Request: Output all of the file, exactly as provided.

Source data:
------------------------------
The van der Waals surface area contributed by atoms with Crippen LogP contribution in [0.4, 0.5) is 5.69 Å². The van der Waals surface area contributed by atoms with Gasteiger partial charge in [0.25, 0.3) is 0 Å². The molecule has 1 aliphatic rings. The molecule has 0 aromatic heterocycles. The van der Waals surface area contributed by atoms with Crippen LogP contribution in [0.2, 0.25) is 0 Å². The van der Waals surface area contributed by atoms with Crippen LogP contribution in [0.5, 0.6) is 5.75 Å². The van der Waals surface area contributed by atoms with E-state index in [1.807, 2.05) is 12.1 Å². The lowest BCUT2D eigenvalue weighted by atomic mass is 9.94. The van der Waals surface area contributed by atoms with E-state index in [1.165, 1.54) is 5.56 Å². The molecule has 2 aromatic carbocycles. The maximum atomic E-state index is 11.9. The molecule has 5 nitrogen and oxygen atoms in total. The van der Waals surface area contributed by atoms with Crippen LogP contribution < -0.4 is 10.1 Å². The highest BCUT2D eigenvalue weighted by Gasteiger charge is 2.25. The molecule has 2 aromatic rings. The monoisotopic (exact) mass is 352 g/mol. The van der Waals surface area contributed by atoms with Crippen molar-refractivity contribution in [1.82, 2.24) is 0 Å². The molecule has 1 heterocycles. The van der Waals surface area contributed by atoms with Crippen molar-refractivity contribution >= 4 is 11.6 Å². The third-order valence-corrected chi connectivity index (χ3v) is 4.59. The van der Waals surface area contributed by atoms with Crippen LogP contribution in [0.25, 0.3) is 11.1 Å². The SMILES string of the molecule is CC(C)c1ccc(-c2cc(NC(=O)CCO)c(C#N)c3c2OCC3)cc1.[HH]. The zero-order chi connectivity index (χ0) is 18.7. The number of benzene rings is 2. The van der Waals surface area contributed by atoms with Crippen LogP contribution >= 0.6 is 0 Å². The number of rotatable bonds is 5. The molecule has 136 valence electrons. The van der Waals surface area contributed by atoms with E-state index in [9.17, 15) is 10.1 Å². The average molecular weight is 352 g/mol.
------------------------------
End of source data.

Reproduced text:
The van der Waals surface area contributed by atoms with Crippen LogP contribution in [0.4, 0.5) is 5.69 Å². The van der Waals surface area contributed by atoms with Gasteiger partial charge in [0.25, 0.3) is 0 Å². The molecule has 1 aliphatic rings. The molecule has 0 aromatic heterocycles. The van der Waals surface area contributed by atoms with Crippen LogP contribution in [0.2, 0.25) is 0 Å². The van der Waals surface area contributed by atoms with Crippen LogP contribution in [0.5, 0.6) is 5.75 Å². The van der Waals surface area contributed by atoms with E-state index in [1.807, 2.05) is 12.1 Å². The lowest BCUT2D eigenvalue weighted by atomic mass is 9.94. The van der Waals surface area contributed by atoms with E-state index in [1.165, 1.54) is 5.56 Å². The molecule has 2 aromatic carbocycles. The maximum atomic E-state index is 11.9. The molecule has 5 nitrogen and oxygen atoms in total. The van der Waals surface area contributed by atoms with Crippen LogP contribution < -0.4 is 10.1 Å². The highest BCUT2D eigenvalue weighted by Gasteiger charge is 2.25. The molecule has 2 aromatic rings. The monoisotopic (exact) mass is 352 g/mol. The van der Waals surface area contributed by atoms with Crippen molar-refractivity contribution in [1.82, 2.24) is 0 Å². The molecule has 1 heterocycles. The van der Waals surface area contributed by atoms with Crippen molar-refractivity contribution >= 4 is 11.6 Å². The third-order valence-corrected chi connectivity index (χ3v) is 4.59. The van der Waals surface area contributed by atoms with Crippen LogP contribution in [0.25, 0.3) is 11.1 Å². The SMILES string of the molecule is CC(C)c1ccc(-c2cc(NC(=O)CCO)c(C#N)c3c2OCC3)cc1.[HH]. The zero-order chi connectivity index (χ0) is 18.7. The number of benzene rings is 2. The van der Waals surface area contributed by atoms with Crippen LogP contribution >= 0.6 is 0 Å². The number of rotatable bonds is 5. The molecule has 136 valence electrons. The van der Waals surface area contributed by atoms with E-state index in [9.17, 15) is 10.1 Å². The average molecular weight is 352 g/mol.